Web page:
Wednesday, February 11, 2015

Addison's February Film Journal

Posted By on Wed, Feb 11, 2015 at 12:56 PM

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Journey To The West (2013; dirs. Stephen Chow and Derek Kwok)—Stephen Chow’s adaptation of what amounts to a few choice early chapters from Wu Cheng’en’s 16th-century Chinese novel is only the second film he’s directed since his triumphant live-action cartoon Kung Fu Hustle hit American theaters a decade ago. Unfortunately, distribution and exhibition vagaries prevented his newest work from reaching a wider audience; in fact, I don’t think Journey To The West played more than a handful of American theaters all year. Yet, like Hustle, Journey’s take-it-or-leave-it combinations of slapstick absurdity and spiritual gravity ought to surprise and delight any action-movie aficionado with an open mind, and it will bring great joy to anyone with a soft spot for the scrappy peasants and secret martial-arts masters of Hustle’s Pig Sty Alley. The CGI-heavy landscapes of this Asian period epic might look a bit chintzy at first, but as soon as an initially lopsided battle between a gigantic, man-eating thing-fish and an entire seaside village escalates into a deadly game of teeter-totter involving baby baskets, rickety bridges and peace-loving monks, quibbling about realism feels like poor sportsmanship. The other two big brawls—which feature professional bounty hunters, an angry Pig Demon and the wicked, all-powerful Monkey King—are just as zany; watching them is a little like watching a couple of bouncers try to beat each other to death with rubber chickens. Surprisingly, Chow’s ceaseless juggling of comic, romantic, sentimental and sorrowful over- and undertones make catching your breath between fight scenes something to look forward to. Grade: A

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Mr. Turner (2014; dir. Mike Leigh)—Mike Leigh is one of the indisputable titans of contemporary cinema, but his latest film—which shows us 19th-century England (and a bit of Europe) through the eyes of acclaimed landscape painter and grunting, ill-natured ogre Joseph William Mallord Turner (Timothy Spall)—is an altogether less pleasurable affair than either 2010’s Another Year or 2008’s Happy-Go-Lucky. Mr. Turner is a long, lumpy, and weirdly dull film; for nearly half of its 150-minute run time, period details, production design and first-rate location scouting threaten to trump any of the half-formed human and social drama on display. You find yourself thinking things like “Oh, so that’s what a pre-Victorian British art-supply store looked like!” or “Ah, so that’s how the locomotive that inspired the painting ‘Rain, Steam and Speed’ sounded!” or “Did John Ruskin really have a speech impediment?” Natural-light cinematography so vibrant it looks artificial is more immediate than Turner’s troubling interactions with his estranged family, his grotesque maid, and his doting dad. Eventually, though—and it took me a while to step back and see this—these scattered, seemingly disconnected scenes add up to a full, sympathetic portrait of an irascible artist who was alive to something inside himself that others simply could not reach. Once you realize that, Leigh’s methods and techniques reveal themselves more forcefully than ever before. He and his collaborators don’t forge iron links of cause and effect; they stack great and small blocks of incident on top of each other until they form something like a tabernacle for the souls they’ve chosen to observe and preserve for the British nation—and for us. Grade: A-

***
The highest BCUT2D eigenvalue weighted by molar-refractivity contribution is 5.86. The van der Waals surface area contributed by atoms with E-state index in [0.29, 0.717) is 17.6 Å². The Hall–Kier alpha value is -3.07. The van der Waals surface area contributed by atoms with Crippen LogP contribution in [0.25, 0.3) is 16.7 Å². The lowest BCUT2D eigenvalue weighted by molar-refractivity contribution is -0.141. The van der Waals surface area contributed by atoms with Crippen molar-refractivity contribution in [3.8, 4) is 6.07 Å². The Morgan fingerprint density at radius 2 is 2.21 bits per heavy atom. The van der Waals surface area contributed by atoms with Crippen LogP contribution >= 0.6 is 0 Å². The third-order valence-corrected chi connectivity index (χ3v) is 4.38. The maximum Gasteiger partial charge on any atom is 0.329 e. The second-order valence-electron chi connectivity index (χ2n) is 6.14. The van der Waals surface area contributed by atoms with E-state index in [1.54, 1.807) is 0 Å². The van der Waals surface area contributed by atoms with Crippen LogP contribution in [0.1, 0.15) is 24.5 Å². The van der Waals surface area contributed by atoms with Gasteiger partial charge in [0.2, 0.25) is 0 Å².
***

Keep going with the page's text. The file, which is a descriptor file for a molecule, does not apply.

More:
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Louis CK Live at the Comedy Store (2015; dir. Louis CK)—So this movie came out recently, and it stars this fat, balding redhead with a goatee who stands on a (more vivid) red-colored stage in front of what looks like Twin Peaks curtains for about an hour, and he makes funny noises and presents a whole bunch of absurd premises that he sometimes stops to think about and question and poke and prod until he feels like moving on to something else that’s totally unrelated to what he was saying in the first place. And it only costs you $5, and you can only buy it on his website, and if you forget your account password the reminder email will call you an idiot and make sure your new password includes the word “jerkoff” or something similar IN THE PASSWORD ITSELF. But even though you might feel like kind of a jerkoff now that you have an account password that reminds you of that, you should buy the movie and watch it anyway because it’s pretty funny. It’s not quite as good as his other specials, but it’s hard to think of anyone at his age—he’s 47, and he’s done like seven other hour-long specials—who’s as prolific and as entertaining. It’s a great bargain too.

At this stage in Louis CK’s stand-up career, the most conventional and bit-like bits of his act seem somehow beneath him; he’s so fond of pulling the rug out from under his own punchlines that when he lands one like the pro he is it feels like he’s using a cheat code. Still, he has the freedom to entertain himself as well as others, and it’s during those dark spots in his set where the audience is a little unsure of themselves that he still carves out some space for himself. After all, he’s the one who laughs hardest at exposing a hated neighbor kid to the concept of death. Other highlights include run-ins with bats and babies and racism, and the Gawd’s Hawnest truth about the Boston accent: “It’s not an accent, it’s a whole city of people saying most words wrong.” Grade: A-


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